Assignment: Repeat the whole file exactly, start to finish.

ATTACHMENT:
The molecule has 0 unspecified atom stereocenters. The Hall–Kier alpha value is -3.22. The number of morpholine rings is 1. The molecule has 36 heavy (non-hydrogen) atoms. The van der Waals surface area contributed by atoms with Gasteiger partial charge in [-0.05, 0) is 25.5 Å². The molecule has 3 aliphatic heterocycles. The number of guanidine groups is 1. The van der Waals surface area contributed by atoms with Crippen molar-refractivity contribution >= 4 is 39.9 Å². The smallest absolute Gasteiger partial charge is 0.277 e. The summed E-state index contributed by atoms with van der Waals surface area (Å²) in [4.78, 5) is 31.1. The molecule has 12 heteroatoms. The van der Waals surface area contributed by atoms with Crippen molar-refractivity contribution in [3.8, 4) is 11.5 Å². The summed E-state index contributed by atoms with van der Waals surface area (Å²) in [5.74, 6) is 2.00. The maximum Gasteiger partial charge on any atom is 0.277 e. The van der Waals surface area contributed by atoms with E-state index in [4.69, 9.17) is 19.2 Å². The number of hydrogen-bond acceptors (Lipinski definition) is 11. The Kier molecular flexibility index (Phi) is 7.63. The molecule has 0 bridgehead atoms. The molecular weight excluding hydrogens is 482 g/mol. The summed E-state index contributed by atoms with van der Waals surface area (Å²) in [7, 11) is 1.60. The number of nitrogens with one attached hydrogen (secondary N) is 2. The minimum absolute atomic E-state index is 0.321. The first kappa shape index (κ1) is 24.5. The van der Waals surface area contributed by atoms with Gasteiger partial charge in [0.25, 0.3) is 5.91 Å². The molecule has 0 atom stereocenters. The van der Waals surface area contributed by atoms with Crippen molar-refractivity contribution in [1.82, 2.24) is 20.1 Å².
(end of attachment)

The molecule has 0 unspecified atom stereocenters. The Hall–Kier alpha value is -3.22. The number of morpholine rings is 1. The molecule has 36 heavy (non-hydrogen) atoms. The van der Waals surface area contributed by atoms with Gasteiger partial charge in [-0.05, 0) is 25.5 Å². The molecule has 3 aliphatic heterocycles. The number of guanidine groups is 1. The van der Waals surface area contributed by atoms with Crippen molar-refractivity contribution >= 4 is 39.9 Å². The smallest absolute Gasteiger partial charge is 0.277 e. The summed E-state index contributed by atoms with van der Waals surface area (Å²) in [4.78, 5) is 31.1. The molecule has 12 heteroatoms. The van der Waals surface area contributed by atoms with Crippen molar-refractivity contribution in [3.8, 4) is 11.5 Å². The summed E-state index contributed by atoms with van der Waals surface area (Å²) in [5.74, 6) is 2.00. The maximum Gasteiger partial charge on any atom is 0.277 e. The van der Waals surface area contributed by atoms with E-state index in [4.69, 9.17) is 19.2 Å². The number of hydrogen-bond acceptors (Lipinski definition) is 11. The Kier molecular flexibility index (Phi) is 7.63. The molecule has 0 bridgehead atoms. The molecular weight excluding hydrogens is 482 g/mol. The summed E-state index contributed by atoms with van der Waals surface area (Å²) in [7, 11) is 1.60. The number of nitrogens with one attached hydrogen (secondary N) is 2. The minimum absolute atomic E-state index is 0.321. The first kappa shape index (κ1) is 24.5. The van der Waals surface area contributed by atoms with Gasteiger partial charge in [0.25, 0.3) is 5.91 Å². The molecule has 0 atom stereocenters. The van der Waals surface area contributed by atoms with Crippen molar-refractivity contribution in [1.82, 2.24) is 20.1 Å².